Also commonly known as painted dogs, painted wolves or cape hunting dogs, African wild dogs are canids native to southern and central Africa. They are currently listed as endangered due to habitat loss and overhunting.
As with many canids, African wild dogs are extremely social animals and live in packs. Packs can vary in size from 2 to 27 individuals and usually consist of a dominant male and female and their subordinates. Within a pack, dogs of the same sex are usually closely related to each other but not to any dogs of the opposite sex.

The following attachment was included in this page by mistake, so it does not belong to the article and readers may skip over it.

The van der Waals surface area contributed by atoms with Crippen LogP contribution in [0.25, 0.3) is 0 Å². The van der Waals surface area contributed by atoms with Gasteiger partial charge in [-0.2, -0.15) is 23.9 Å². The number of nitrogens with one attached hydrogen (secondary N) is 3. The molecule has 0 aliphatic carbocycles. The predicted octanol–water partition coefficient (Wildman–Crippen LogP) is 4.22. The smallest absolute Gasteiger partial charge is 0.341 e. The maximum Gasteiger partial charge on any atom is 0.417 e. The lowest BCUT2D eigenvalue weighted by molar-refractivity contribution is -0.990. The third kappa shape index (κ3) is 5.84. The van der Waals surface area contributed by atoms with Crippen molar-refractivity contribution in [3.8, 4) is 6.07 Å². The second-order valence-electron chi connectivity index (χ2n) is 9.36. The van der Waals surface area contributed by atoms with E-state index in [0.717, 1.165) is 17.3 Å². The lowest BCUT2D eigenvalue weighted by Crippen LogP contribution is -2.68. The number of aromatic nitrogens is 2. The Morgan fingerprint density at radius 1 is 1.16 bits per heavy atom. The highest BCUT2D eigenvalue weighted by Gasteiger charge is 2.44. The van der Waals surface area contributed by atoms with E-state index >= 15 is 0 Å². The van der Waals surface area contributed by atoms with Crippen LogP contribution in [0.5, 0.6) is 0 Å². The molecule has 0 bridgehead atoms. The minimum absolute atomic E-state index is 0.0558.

As they are pack hunters, African wild dogs usually work together to take prey much larger than they. Ungulates such as impala, gazelle, kudu and wildebeest make up the majority of the wild dog’s diet, though prey can vary wildly based upon availability and competition from larger predators such as lions and hyenas. African wild dog packs have also been known to occasionally target livestock animals, leading ranchers to regard them as pests and often kill them without cause.